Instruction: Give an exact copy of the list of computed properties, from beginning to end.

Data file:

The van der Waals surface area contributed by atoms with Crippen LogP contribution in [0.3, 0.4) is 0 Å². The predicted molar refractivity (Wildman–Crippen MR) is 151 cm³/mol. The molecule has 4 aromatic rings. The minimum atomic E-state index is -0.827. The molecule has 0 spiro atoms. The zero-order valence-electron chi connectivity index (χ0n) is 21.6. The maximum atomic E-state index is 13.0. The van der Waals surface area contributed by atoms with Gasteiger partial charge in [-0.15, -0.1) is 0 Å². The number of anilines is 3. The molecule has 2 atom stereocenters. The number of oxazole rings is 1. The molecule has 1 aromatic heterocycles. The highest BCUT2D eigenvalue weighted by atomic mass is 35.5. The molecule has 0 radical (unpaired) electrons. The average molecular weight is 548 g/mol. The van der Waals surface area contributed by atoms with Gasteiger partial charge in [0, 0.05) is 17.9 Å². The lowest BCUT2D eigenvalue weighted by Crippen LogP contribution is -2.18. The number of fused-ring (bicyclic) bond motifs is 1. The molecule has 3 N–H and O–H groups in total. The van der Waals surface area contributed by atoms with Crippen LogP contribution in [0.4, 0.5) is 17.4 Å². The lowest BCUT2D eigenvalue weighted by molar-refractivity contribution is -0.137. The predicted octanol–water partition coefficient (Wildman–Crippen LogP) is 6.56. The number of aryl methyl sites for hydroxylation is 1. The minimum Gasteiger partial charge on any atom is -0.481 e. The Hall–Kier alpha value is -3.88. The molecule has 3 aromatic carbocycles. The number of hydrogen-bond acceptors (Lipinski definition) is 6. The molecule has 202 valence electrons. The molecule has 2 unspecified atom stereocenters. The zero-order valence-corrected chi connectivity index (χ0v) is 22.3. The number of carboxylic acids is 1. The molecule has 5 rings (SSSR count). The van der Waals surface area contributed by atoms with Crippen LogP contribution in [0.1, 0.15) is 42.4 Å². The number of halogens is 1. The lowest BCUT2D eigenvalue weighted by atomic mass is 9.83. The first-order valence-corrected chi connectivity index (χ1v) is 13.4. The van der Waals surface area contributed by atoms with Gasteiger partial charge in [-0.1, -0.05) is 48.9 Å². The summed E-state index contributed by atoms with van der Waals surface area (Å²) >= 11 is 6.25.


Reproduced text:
The van der Waals surface area contributed by atoms with Crippen LogP contribution in [0.3, 0.4) is 0 Å². The predicted molar refractivity (Wildman–Crippen MR) is 151 cm³/mol. The molecule has 4 aromatic rings. The minimum atomic E-state index is -0.827. The molecule has 0 spiro atoms. The zero-order valence-electron chi connectivity index (χ0n) is 21.6. The maximum atomic E-state index is 13.0. The van der Waals surface area contributed by atoms with Gasteiger partial charge in [-0.15, -0.1) is 0 Å². The number of anilines is 3. The molecule has 2 atom stereocenters. The number of oxazole rings is 1. The molecule has 1 aromatic heterocycles. The highest BCUT2D eigenvalue weighted by atomic mass is 35.5. The molecule has 0 radical (unpaired) electrons. The average molecular weight is 548 g/mol. The van der Waals surface area contributed by atoms with Gasteiger partial charge in [0, 0.05) is 17.9 Å². The lowest BCUT2D eigenvalue weighted by Crippen LogP contribution is -2.18. The number of fused-ring (bicyclic) bond motifs is 1. The molecule has 3 N–H and O–H groups in total. The van der Waals surface area contributed by atoms with Crippen LogP contribution in [0.4, 0.5) is 17.4 Å². The lowest BCUT2D eigenvalue weighted by molar-refractivity contribution is -0.137. The predicted octanol–water partition coefficient (Wildman–Crippen LogP) is 6.56. The number of aryl methyl sites for hydroxylation is 1. The minimum Gasteiger partial charge on any atom is -0.481 e. The Hall–Kier alpha value is -3.88. The molecule has 3 aromatic carbocycles. The number of hydrogen-bond acceptors (Lipinski definition) is 6. The molecule has 202 valence electrons. The molecule has 2 unspecified atom stereocenters. The zero-order valence-corrected chi connectivity index (χ0v) is 22.3. The number of carboxylic acids is 1. The molecule has 5 rings (SSSR count). The van der Waals surface area contributed by atoms with Crippen LogP contribution in [0.1, 0.15) is 42.4 Å². The number of halogens is 1. The lowest BCUT2D eigenvalue weighted by atomic mass is 9.83. The first-order valence-corrected chi connectivity index (χ1v) is 13.4. The van der Waals surface area contributed by atoms with Gasteiger partial charge in [-0.1, -0.05) is 48.9 Å². The summed E-state index contributed by atoms with van der Waals surface area (Å²) >= 11 is 6.25.